nikkei

An Asian century, illustrated

Asia is producing a huge amount of talent. One reason for that is the sheer size of its population: China has nearly 1.4 billion people, India 1.3 billion and Southeast Asia more than 600 million. Those numbers, combined with the region's ascendant economies, have created fertile ground for the emergence of people who stand out on the global stage. The following graphs and charts illustrate Asia's evolving place in the world.

Global 500 largest companies

  • Asia
  • Others

Chart based on Fortune Global 500 rankings of world's largest companies; rectangles represent individual companies, grouped by country; size of rectangle corresponds to size of dollar sales; click on rectangle for data on individual company, click again to return to main image; click play button to see changes from 1995; click pause button to see breakdown for given year; names of companies, countries, regions match those on Fortune list

Asia's rise is propelling more and more companies from the region into the global big leagues. In 1995, the Fortune Global 500 list of the world's largest companies by sales, compiled by the U.S. magazine, included 162 Asian businesses. Of those 162, 148 were Japanese. A big reason for their outsize presence was the muscular yen, which had strengthened past 80 to the dollar, amplifying their earnings in dollar terms. The top four Japanese players were all trading houses such as Mitsubishi Corp. Of the Asian companies on the list that year, only 14 were not Japanese.

The rankings had changed dramatically by 2015. The number of Asian companies in the top 500 jumped almost 20% to 190, and the number of Japanese companies dwindled to 54. Among the Japanese names, only one made the top 10, with Toyota Motor grabbing the ninth spot. Meanwhile, the number of non-Japanese Asian companies on the list swelled to 136, of which 98 were Chinese. The top 10 list included three Chinese players, two of which were state-run oil companies. The long list also contained South Korean, Taiwanese, Indian and Southeast Asian companies, and their strength is driving the growth of the Asian economy as a whole.

Breakdown of global GDP

  • Asia
  • Europe
  • U.S.
  • Others

Data through 1979 from British economist Angus Maddison; all later data based on statistics from International Monetary Fund; Asia includes 26 countries/regions from East, South, Southeast Asia; Europe covers 54 countries; place cursor on graph to see each region's share of GDP in given year

Home to the world's two most-populous countries, China and India, Asia has long accounted for a majority of the global population. A study by British economist Angus Maddison found that Japan and other Asian countries accounted for 57% of the world's gross domestic product in 1820. Following the Industrial Revolution of the 18th and 19th centuries, however, the West came to dominate the global economy. Shortly after the end of World War II, in 1950, Asia's share of global GDP had slumped to 17%, compared with Europe's 39% and the U.S.'s 27%.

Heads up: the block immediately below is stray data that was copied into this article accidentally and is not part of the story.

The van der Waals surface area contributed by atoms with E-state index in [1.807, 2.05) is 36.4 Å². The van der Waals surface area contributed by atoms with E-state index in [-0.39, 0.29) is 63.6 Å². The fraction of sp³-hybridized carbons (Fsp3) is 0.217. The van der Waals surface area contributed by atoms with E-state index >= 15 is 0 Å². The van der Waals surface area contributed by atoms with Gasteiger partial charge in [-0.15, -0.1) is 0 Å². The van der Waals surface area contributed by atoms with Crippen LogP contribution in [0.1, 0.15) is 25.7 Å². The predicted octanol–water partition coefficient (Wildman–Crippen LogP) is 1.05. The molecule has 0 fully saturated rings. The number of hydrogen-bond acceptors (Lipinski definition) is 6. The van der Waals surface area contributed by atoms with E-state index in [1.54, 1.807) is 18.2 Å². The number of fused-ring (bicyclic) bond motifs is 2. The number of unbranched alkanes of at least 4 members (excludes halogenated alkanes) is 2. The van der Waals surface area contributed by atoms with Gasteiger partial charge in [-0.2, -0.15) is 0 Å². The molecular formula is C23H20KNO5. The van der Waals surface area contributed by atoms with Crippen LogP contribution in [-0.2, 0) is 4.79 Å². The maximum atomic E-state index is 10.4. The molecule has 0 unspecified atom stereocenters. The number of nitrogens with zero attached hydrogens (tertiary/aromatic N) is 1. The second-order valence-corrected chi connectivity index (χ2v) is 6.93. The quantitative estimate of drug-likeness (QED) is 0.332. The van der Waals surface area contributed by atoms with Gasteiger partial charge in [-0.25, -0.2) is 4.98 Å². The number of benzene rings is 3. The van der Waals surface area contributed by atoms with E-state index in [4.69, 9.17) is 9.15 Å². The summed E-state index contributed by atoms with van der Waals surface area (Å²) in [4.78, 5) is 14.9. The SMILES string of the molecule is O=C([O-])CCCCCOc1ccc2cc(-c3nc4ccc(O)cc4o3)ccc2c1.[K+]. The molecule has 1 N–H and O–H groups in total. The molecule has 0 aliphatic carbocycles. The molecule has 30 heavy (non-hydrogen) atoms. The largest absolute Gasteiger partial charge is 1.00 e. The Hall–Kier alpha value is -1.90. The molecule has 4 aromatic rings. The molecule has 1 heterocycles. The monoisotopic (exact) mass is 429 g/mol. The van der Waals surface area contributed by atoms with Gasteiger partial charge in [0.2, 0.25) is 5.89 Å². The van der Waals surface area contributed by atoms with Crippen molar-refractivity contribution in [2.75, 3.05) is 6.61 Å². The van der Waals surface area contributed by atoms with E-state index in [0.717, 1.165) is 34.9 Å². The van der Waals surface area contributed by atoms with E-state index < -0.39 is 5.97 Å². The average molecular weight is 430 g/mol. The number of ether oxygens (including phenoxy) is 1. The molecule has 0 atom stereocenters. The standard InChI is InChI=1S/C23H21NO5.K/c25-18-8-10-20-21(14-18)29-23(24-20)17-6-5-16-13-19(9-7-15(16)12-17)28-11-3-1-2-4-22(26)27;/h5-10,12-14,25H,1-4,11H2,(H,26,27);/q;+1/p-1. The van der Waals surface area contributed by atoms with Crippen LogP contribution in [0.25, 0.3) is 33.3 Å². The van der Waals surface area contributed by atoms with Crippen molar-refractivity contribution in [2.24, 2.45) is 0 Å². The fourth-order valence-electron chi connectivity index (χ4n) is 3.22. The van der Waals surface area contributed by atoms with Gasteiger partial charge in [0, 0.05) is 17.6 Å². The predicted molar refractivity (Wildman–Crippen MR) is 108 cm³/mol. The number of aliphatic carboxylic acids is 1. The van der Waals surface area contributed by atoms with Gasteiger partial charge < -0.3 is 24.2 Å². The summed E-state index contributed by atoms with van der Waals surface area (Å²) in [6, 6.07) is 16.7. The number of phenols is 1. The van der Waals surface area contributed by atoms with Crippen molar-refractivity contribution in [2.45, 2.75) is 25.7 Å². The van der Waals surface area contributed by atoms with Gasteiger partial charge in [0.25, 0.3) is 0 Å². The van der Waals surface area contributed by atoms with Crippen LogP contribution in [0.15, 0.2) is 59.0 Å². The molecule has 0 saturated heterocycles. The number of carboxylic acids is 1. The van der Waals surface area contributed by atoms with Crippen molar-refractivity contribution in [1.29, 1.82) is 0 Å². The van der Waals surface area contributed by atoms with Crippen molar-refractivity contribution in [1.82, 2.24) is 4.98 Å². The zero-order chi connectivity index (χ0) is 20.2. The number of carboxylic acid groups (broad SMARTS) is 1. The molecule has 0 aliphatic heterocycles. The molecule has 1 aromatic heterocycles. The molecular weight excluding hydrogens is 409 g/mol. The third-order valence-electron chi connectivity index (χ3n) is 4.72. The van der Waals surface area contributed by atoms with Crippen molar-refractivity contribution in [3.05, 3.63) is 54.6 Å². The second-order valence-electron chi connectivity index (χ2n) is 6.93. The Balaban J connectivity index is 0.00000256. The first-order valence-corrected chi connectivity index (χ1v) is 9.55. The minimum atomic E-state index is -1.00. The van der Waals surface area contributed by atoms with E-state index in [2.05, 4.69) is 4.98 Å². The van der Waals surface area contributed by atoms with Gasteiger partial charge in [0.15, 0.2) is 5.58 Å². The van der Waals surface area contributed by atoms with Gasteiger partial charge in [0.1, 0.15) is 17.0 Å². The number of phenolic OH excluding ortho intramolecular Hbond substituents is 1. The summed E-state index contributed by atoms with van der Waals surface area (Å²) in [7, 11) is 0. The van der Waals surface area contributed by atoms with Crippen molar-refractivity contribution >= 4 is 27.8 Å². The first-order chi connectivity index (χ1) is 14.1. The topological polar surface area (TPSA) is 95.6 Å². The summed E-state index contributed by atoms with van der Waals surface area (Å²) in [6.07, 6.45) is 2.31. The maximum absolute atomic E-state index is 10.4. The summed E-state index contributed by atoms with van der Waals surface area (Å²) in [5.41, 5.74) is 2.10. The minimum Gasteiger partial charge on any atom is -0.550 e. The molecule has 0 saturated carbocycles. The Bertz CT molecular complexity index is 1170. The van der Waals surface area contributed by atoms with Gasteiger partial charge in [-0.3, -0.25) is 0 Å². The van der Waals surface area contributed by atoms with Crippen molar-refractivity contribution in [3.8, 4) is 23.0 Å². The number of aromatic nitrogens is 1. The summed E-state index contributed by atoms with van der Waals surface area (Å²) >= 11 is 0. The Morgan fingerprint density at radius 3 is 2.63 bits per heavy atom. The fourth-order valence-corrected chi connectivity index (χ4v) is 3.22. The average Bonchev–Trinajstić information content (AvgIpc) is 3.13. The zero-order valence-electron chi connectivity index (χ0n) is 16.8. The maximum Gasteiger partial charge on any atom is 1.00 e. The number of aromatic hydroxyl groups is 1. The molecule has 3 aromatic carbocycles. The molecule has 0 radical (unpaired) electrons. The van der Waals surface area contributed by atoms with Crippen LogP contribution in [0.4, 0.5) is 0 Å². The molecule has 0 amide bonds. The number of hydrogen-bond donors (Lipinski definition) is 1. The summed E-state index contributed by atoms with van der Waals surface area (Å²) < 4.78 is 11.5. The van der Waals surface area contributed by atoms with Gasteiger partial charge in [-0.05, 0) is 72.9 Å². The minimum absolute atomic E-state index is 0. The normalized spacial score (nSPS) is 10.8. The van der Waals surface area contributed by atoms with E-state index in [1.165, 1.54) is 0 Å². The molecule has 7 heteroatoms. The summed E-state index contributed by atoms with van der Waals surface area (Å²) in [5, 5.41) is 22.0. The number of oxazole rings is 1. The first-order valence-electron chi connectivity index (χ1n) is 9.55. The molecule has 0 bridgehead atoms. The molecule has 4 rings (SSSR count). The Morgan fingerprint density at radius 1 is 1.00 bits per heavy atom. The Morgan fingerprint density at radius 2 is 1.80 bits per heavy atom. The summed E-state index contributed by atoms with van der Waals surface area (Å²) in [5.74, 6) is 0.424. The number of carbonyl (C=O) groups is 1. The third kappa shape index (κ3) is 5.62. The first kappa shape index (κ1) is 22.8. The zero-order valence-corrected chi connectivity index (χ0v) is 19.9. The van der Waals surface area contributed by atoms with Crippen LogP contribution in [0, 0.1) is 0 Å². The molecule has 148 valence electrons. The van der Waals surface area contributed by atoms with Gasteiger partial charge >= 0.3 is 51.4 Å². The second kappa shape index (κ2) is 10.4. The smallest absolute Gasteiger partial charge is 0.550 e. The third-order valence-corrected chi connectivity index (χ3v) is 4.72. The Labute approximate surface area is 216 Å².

After the war, Japan became the first Asian nation to conspicuously rev up its economic engine. By the 1980s, the newly industrializing economies of South Korea, Taiwan, Hong Kong and Singapore began to expand. Later, Malaysia and Thailand followed their lead. From the second half of the 1990s, it was China and India's turn to shift into economic high gear.

As a result of that collective acceleration, Asia overtook the U.S. in terms of GDP in 2009 and is estimated to pull ahead of Europe in 2015. Asia's share of the global economy now stands at 31%, and that figure will top 50% again by 2050, according to some projections.

Changes in population size, GDP growth, GDP size in Asian countries

  • Japan
  • China
  • South Korea
  • India
  • Six major Southeast Asian countries

Graph tracks changes in real GDP growth (in percent), populations (in billions) of major Asian, Southeast Asian countries; horizontal axis measures total population, vertical axis measures GDP growth rate; size of circle corresponds to size of nominal GDP; click play button to see changes from 1980; click pause to see breakdown for given year

The changes in the Fortune Global 500 rankings are mirrored in the macroeconomic data. In 1980, Japan's GDP, at $1.09 trillion, was greater than the combined $728.3 billion for China, India and six major Southeast Asian nations -- Indonesia, Thailand, Malaysia, the Philippines, Singapore and Vietnam. In 1990, Japan's GDP had grown to $3.1 trillion, while that of China, India and the Southeast Asian nations had increased to $1.09 trillion. The latter group had reached the level Japan had been at in 1980, but Japan had zoomed even further ahead on the back of its asset-inflated bubble in the late 1980s.

Following the collapse of that bubble, however, Japan entered a prolonged period of economic stagnation. The group of other Asian countries began posting rapid economic growth in the 1990s, narrowing the gap with Japan. In 2006, China, India and the Southeast Asian nations finally overtook Japan. And in 2009, China replaced Japan as the world's second-largest economy.

The International Monetary Fund estimates that the combined GDP of China, India and the Southeast Asian nations will reach $23.95 trillion in 2020, about five times that of Japan, which is estimated to reach $4.75 trillion. Further influencing the divide in economic growth is the fact that Japan's population is declining, while those of other Asian countries, including India, are growing rapidly.